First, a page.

Four students top technology awards in computing
Sep 14, 2020 03:49PM
By Julie Slama
Manya Nair, of Riverton High; Katelyn Swain, of JATC; Maya Heesch, of Providence Hall; and Sydney Leister, of Mountain Ridge High, were four of the 16 regional winners of the National Center for Women & Information Technology Award for Aspirations in Computing. (Photo courtesy of NCWIT.)
By Julie Slama | [email protected]
Four local high school girls recently were awarded regional winners of the National Center for Women & Information Technology Award for Aspirations in Computing.
Manya Nair, of Riverton High; Katelyn Swain, of JATC; Maya Heesch, of Providence Hall; and Sydney Leister, of Mountain Ridge High, were honored March 7 as they “significantly demonstrated interest and aptitude for computing.” They were four of the 16 regional winners and received an engraved crystal trophy for the high school as well as individual crystals, scholarship opportunities and technology prizes.
The NCWIT Award for Aspirations in Computing honors ninth through 12th grade students for their computing-related achievements and interests, and encourages them to pursue their passions. Award recipients are selected based on their aptitude and aspirations in technology and computing, as demonstrated by their computing experience, computing-related activities, leadership experience, tenacity in the face of barriers to access and plans for post-secondary education.
Nair, who recently graduated from Riverton, was both her school’s DECA and FBLA presidents, a state champion and national top 5% in Skills USA entrepreneurship contestant, and served as a senior member of the Women Tech Council student board. She plans to double major in computer science with an emphasis on data science, and business.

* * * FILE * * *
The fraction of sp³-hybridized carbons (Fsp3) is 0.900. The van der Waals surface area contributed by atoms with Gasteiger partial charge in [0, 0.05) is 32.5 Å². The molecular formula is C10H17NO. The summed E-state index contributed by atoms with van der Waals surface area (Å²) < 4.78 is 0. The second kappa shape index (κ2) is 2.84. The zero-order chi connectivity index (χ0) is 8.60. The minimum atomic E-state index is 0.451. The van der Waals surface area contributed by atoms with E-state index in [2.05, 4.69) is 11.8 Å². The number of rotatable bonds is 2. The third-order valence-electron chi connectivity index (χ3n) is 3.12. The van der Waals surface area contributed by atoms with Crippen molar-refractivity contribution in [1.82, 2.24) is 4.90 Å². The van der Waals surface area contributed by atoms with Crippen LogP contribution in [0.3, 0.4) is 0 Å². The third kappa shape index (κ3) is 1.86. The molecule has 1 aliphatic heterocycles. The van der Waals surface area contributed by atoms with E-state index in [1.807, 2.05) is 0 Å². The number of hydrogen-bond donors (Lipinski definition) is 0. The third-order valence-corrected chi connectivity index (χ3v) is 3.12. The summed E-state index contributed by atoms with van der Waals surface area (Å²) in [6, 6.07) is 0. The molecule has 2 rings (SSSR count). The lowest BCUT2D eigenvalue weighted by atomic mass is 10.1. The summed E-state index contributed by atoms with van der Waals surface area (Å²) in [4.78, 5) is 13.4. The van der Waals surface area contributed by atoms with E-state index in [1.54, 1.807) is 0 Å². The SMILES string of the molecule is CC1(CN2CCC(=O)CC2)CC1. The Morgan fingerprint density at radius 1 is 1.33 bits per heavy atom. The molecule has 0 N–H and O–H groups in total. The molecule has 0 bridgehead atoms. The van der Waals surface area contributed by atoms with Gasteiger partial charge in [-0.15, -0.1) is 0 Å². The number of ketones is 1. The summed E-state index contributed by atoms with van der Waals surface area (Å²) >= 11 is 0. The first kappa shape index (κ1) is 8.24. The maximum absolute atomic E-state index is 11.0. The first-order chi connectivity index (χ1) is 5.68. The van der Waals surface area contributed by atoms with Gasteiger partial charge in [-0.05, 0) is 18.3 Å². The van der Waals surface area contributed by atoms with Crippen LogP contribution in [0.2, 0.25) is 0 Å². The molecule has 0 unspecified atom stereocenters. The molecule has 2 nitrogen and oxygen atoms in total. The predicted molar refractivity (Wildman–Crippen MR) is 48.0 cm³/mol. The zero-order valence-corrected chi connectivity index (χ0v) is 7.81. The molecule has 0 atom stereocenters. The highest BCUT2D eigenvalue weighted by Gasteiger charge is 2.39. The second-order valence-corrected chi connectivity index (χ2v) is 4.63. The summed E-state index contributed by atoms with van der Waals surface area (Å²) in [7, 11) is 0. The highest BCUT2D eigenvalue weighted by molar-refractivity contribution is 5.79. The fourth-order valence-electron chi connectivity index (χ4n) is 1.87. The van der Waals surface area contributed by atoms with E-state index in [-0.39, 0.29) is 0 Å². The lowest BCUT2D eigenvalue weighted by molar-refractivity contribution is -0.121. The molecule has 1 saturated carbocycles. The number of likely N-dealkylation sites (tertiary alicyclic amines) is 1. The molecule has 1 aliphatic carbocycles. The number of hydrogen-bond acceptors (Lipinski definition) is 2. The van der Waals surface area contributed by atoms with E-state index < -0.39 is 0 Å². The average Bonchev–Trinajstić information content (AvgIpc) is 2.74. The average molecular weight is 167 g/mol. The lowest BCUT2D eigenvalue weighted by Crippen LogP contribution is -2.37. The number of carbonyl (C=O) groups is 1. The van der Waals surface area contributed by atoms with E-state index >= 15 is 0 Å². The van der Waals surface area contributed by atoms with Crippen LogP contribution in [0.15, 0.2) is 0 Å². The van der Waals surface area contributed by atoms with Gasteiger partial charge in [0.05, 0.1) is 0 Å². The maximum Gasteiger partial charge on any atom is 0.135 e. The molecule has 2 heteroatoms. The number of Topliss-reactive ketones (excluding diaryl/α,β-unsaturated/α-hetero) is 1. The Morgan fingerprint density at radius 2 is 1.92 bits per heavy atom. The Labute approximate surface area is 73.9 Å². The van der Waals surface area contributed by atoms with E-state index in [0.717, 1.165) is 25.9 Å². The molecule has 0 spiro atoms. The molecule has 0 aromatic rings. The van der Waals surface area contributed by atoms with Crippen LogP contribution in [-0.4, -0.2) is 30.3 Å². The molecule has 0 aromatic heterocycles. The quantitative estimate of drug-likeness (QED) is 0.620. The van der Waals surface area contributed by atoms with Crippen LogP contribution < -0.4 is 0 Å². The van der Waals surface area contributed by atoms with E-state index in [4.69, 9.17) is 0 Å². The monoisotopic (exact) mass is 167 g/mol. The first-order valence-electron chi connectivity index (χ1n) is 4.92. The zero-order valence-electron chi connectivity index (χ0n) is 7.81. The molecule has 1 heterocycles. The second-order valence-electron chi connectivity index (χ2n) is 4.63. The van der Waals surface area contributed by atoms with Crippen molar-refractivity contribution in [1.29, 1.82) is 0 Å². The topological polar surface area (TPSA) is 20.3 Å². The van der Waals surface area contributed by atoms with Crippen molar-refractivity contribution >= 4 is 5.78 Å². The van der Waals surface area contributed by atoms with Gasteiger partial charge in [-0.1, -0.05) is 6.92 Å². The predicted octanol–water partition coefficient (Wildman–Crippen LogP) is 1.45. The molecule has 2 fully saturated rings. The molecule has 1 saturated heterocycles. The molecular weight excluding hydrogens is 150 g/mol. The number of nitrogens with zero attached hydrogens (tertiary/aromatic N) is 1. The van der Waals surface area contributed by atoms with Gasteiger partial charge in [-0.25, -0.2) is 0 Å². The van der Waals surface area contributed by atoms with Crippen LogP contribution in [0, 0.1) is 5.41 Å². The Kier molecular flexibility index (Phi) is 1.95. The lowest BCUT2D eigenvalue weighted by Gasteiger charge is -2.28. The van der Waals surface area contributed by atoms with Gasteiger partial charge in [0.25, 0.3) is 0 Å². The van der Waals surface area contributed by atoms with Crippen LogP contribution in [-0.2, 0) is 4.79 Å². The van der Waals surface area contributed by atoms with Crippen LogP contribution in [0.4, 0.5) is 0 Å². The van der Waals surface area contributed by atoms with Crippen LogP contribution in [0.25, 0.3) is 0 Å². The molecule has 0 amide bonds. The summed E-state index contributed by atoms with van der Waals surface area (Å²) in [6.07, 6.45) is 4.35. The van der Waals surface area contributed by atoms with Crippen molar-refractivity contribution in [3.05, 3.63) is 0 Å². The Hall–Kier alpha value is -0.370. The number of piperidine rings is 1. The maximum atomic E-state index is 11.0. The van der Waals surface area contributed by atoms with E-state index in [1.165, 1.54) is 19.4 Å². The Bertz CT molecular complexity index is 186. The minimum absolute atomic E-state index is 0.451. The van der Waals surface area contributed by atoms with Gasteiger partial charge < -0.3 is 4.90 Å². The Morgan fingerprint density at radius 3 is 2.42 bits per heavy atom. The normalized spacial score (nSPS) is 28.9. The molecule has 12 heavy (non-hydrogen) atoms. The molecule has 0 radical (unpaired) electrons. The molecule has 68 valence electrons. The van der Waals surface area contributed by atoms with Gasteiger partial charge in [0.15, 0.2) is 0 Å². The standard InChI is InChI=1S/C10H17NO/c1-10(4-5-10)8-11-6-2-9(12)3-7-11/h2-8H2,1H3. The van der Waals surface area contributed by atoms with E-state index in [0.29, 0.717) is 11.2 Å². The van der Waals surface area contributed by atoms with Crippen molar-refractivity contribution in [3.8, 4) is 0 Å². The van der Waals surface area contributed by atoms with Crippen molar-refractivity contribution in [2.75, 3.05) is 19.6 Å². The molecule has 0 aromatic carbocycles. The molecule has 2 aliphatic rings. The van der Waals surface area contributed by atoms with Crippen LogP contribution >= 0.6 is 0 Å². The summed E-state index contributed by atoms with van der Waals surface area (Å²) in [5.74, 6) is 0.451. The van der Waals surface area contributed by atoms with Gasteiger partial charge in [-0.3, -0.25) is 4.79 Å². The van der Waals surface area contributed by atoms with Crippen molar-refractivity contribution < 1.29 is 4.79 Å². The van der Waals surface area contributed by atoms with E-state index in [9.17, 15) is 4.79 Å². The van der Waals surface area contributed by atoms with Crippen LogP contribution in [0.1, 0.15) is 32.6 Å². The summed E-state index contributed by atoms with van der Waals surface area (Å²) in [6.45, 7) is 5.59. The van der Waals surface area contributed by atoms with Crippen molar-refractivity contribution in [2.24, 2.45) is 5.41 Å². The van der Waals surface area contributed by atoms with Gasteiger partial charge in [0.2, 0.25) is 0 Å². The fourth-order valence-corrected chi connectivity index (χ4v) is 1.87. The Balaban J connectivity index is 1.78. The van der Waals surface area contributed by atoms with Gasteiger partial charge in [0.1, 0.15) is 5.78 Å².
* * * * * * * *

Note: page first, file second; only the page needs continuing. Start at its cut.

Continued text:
Swain got involved in technology through a Girls who Code camp and has been studying digital media and web design. She has run the websites of two schools in Jordan School District as well as a nonprofit website. She planned to work this summer as a junior web developer and wants to pursue full stack web development and graphic design in college.
Heesch is vice president of her school robotics club and has a passion for editing videos. She wants to earn her bachelor’s degree in computer information systems and software engineering and pursue a career in cyber security and become a professional white hat hacker.
Leister is involved in SheTech as a student board representative, competed in website design event at the state FBLA conference, and has attended Utah State’s app camp and Brigham Young University’s cybersecurity camp. She recently graduated and wants to earn a degree in computer science so she can design software for Apple or Google.
Other area regional winners Maili Vu, AMES; and Sanjana Kargi and Abigail Slama-Catron, both of Hillcrest High.
Area honorable mention awards went to Marianne Liu of Sandy, West High; Cynthia Perez-Pacheco, GTI; Tea Flores, Herriman High; Katheryn Wesley, AMES; Lillian McElheny, Riverton High; Quinn Quinley, Riverton; Tiare Jorquera, GTI; Shae Harmon, Murray High; Samantha Wilhelm, Murray High; Kayla Bacon, Herriman High; Michelle Chiem, Herriman High; and Maria Feist, Herriman High.
Area Rising Star awards, for those who are starting out in their pursuit of studying computing, went to Kaitlyn Lowe, Brighton High; Ashley Hillstead, Beehive Academy; Hannah Braeger, Herriman High; Alayna Pinales, GTI; Madisen Homer, Murray High; and Grace Haglund, Olympus High.
Since 2007, nearly 17,000 students have received an Aspirations in Computing award and regional affiliate award programs are hosted in 79 locations nationwide by NCWIT member organizations—a national network of universities, companies, nonprofits, and government organizations working to increase the influence and meaningful participation of girls and women from every community.
According to its website, NCWIT was chartered in 2005 by the National Science Foundation and is a nonprofit community that convenes, equips, and unites change leader organizations to increase the influential and meaningful participation of girls and women—at the intersections of race, ethnicity, class, age, sexual orientation and disability status—in the field of computing, particularly in terms of innovation and development.